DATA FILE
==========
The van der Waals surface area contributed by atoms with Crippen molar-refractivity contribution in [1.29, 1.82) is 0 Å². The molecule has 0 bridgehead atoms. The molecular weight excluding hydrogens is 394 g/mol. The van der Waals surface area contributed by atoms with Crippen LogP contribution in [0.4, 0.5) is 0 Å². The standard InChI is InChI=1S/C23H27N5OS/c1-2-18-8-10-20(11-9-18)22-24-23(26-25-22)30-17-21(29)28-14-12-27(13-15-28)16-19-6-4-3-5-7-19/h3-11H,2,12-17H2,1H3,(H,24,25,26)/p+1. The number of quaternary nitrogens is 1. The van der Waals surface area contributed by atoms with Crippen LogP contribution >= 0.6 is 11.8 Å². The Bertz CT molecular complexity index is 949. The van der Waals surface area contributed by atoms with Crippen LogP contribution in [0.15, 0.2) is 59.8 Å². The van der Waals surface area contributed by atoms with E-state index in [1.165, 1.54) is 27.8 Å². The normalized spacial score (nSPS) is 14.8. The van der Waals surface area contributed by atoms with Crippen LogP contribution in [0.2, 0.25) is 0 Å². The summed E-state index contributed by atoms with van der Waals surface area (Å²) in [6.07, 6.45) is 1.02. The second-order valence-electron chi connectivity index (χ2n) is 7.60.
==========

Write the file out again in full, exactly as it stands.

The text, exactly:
The van der Waals surface area contributed by atoms with Crippen molar-refractivity contribution in [1.29, 1.82) is 0 Å². The molecule has 0 bridgehead atoms. The molecular weight excluding hydrogens is 394 g/mol. The van der Waals surface area contributed by atoms with Crippen LogP contribution in [0.4, 0.5) is 0 Å². The standard InChI is InChI=1S/C23H27N5OS/c1-2-18-8-10-20(11-9-18)22-24-23(26-25-22)30-17-21(29)28-14-12-27(13-15-28)16-19-6-4-3-5-7-19/h3-11H,2,12-17H2,1H3,(H,24,25,26)/p+1. The number of quaternary nitrogens is 1. The van der Waals surface area contributed by atoms with Crippen LogP contribution >= 0.6 is 11.8 Å². The Bertz CT molecular complexity index is 949. The van der Waals surface area contributed by atoms with Crippen LogP contribution in [0.15, 0.2) is 59.8 Å². The van der Waals surface area contributed by atoms with E-state index in [1.165, 1.54) is 27.8 Å². The normalized spacial score (nSPS) is 14.8. The van der Waals surface area contributed by atoms with Crippen LogP contribution in [0.2, 0.25) is 0 Å². The summed E-state index contributed by atoms with van der Waals surface area (Å²) in [6.07, 6.45) is 1.02. The second-order valence-electron chi connectivity index (χ2n) is 7.60.